A recent decision of the Quebec Superior Court in Syndicat canadien des communications, de l'énergie et du papier (SCEP) c. Gagnon1 affirmed that an employer could defer the granting of pay increments to unionized employees who were off work because of industrial accidents or parental leaves.
Henri Sicotte inc. (the Employer) was a federally regulated employer operating in the cable TV and telephone sector, which had deferred the granting of pay increments to three grievants based on the number of weeks they were off work owing to industrial accident and/or parental leave. A fourth grievant, who was off work owing to an industrial accident, had not been paid for the Saint-Jean-Baptiste statutory holiday on the basis that he did not meet the condition specified in the collective agreement, namely, that he have worked at least fifteen days during the thirty-day period preceding the holiday.
The four employees challenged the decisions taken by the Employer on the grounds that they were contrary to the collective agreement and the Canada Labour Code2 (the Code) and were also discriminatory practices under the Canadian Human Rights Act.3
On July 17, 2012, arbitrator Huguette Gagnon dismissed all of the grievances filed on the employees’ behalf by the Communications, Energy and Paperworkers Union of Canada (the CEP). The CEP applied for judicial review of the arbitrator’s decision.
The collective agreement
The arbitrator first concluded that the grievances could not be allowed on the basis of the collective agreement.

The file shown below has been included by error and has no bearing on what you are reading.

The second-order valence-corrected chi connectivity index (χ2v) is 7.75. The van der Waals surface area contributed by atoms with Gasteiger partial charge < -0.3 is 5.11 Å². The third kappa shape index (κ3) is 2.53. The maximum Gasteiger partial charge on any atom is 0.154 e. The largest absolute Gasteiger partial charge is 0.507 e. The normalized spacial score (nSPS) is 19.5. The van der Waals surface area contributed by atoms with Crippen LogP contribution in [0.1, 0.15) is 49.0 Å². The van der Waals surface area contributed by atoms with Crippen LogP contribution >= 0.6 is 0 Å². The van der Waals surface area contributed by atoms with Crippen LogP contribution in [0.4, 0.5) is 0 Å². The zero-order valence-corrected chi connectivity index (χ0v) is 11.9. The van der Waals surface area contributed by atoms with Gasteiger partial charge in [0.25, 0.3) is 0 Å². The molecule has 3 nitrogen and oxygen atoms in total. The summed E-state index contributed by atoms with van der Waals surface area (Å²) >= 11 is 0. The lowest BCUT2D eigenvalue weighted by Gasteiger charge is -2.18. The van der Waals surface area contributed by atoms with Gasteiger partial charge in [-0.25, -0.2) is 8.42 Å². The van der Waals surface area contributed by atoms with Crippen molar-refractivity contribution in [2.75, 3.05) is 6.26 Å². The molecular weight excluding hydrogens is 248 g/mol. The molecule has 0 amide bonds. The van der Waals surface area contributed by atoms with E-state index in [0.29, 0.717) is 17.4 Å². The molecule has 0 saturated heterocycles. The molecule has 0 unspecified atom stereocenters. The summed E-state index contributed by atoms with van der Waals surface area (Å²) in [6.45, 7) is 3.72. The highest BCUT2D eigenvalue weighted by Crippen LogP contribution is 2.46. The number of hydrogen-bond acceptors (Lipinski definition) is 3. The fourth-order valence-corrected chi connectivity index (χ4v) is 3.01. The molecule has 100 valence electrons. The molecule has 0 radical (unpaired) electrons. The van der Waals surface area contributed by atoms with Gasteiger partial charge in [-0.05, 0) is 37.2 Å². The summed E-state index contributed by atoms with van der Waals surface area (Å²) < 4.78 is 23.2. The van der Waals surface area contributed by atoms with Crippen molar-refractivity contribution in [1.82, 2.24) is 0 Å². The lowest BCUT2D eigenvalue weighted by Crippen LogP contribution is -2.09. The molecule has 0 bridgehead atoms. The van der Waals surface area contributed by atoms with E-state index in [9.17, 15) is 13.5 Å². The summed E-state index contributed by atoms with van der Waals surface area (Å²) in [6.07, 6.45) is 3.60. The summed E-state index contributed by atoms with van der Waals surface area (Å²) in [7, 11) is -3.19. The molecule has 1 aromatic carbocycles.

As for the grievance related to statutory holiday pay, the arbitrator’s decision was based on the wording of the collective agreement, which clearly stated that in order to be entitled to such pay, an employee had to have worked at least fifteen days during the thirty-day period preceding the statutory holiday, which the employee had not done. The Superior Court considered this finding by the arbitrator to be indisputable.
On the issue of the pay increments of the other three employees, the arbitrator identified two distinct concepts related to seniority in the collective agreement: seniority running from the hiring date and “seniority in the job”, which corresponded to the total number of days that the employee was actually working in a job “excluding the days that the employee was not working owing to layoff or unpaid leave.” For purposes of the grievances pertaining to employees’ advancement within a pay scale for a job, the arbitrator determined that it was seniority in the job, rather than seniority based on the hiring date, that should count, which determination the Superior Court found to be a reasonable one.
The Canada Labour Code
In her decision, the arbitrator concluded that sections 209.14 and 209.25 of the Code cited by the CEP were not applicable to the grievances because no reorganization of the Employer’s establishment had taken place and because the amounts in question did not involve pension, health or disability benefits, but step increments in pay. As far as the statutory holiday was concerned, the provisions of section 2016 of the Code were identical to those of the collective agreement.